Skip to main content

...poached pear and brown butter tart...

The name seems to say it all, no?  I made this for easter, and then again for a party last week.  I think it stands up well and looks pretty and to me is something you could buy in a bakery for $4 a slice, or something like that.

It's a bit time intensive, but I think it pays off.  Recipe thanks to Food and Wine.


  1. Cooking spray
  2. 13/4 cups all-purpose flour
  3. 1/4 cup sugar
  4. Pinch of salt
  5. 1 1/2 sticks unsalted butter, cut into pieces and chilled
  6. 1 large egg yolk mixed with 4 tablespoons of ice water

For the Pears
  1. 6 cups water
  2. 2 cups semidry white wine, such as Riesling
  3. 2 cups sugar
  4. 1 sage leaf
  5. 4 whole cloves
  6. One 3-inch cinnamon stick
  7. 1 vanilla bean, split and seeds scraped
  8. 4 Bosc pears—peeled, quartered and cored

  1. 4 tablespoons unsalted butter
  2. 2 large eggs
  3. 1/2 cup sugar
  4. 1/2 vanilla bean, split and seeds scraped (or vanilla bean paste)
  5. 1/2 teaspoon finely grated orange zest
  6. Pinch of salt
  7. 1/4 cup all-purpose flour


  1. {Make the Crust} preheat the oven to 375°. Spray an 11-inch tart pan with a removable bottom with vegetable oil spray. In a food processor, combine the flour with the sugar and salt and pulse until combined. Add the butter and pulse until comes together a bit. Lift the lid and sprinkle with the egg- yolk mixture. Pulse 5 or 6 times, until the dough is crumbly and comes together even more.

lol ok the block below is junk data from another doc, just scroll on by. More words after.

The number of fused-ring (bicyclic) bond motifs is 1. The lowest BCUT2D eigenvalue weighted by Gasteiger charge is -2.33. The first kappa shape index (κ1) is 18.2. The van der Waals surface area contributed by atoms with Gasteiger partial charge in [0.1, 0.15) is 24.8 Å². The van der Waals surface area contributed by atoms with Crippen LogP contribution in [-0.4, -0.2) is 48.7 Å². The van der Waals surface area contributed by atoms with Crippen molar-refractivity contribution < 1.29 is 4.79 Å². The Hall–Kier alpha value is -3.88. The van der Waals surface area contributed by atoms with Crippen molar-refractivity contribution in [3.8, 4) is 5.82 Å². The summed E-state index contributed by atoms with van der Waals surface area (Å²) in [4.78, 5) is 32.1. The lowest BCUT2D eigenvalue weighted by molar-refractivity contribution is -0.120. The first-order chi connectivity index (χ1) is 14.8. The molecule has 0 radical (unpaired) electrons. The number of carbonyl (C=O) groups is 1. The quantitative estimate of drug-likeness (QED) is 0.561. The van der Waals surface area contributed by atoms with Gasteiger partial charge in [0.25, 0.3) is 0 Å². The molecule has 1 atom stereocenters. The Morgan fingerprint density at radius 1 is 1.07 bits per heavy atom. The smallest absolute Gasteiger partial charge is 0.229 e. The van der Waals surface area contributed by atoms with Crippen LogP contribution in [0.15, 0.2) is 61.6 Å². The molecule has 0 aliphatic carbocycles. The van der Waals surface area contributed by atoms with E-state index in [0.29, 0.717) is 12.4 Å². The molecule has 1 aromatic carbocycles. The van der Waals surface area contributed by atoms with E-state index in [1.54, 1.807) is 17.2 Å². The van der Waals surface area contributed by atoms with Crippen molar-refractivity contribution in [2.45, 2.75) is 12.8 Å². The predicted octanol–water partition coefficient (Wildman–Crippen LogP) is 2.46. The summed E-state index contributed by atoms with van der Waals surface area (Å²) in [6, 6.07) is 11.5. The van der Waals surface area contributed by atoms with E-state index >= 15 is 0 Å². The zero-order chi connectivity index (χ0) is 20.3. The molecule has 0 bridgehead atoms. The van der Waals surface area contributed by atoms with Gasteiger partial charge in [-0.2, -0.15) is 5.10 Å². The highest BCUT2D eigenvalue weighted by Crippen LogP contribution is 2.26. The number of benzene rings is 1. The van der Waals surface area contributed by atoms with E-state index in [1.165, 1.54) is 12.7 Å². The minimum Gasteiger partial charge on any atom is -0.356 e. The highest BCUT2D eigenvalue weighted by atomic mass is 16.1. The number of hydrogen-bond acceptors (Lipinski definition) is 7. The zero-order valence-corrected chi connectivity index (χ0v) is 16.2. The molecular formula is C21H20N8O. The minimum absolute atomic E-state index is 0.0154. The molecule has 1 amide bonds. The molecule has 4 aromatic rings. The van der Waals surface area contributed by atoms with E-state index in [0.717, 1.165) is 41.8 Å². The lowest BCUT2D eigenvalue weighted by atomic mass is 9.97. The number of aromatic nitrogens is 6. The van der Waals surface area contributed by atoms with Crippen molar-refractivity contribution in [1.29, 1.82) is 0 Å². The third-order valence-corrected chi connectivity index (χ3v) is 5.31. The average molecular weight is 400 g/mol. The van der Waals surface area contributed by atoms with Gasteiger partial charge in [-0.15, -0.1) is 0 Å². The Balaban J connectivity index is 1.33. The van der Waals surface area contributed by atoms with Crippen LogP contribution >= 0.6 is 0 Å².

2. Pour the dough into the prepared tart pan and press to form an even crust. Use a flat-bottomed glass dipped in flour to tamp it down. Bake the crust in the lower third of the oven for about 25 minutes, until it is golden brown. Lower the oven temperature to 350°.
  3. {Poach the Pears} In a large saucepan, combine the water with the wine, sugar, sage, cloves, cinnamon and vanilla bean and seeds or paste and bring to a boil. Simmer for 5 minutes, then add the quartered pears. Cover with a large sheet of parchment paper and a lid slightly smaller than the saucepan and cook over moderate heat until the pears are just softened, 25 to 30 minutes.  If you don't have parchment, that's ok, although it does help them steam well. Using a slotted spoon, transfer the poached pears to a paper towel-lined plate and let cool slightly. Cut each wedge in half lengthwise.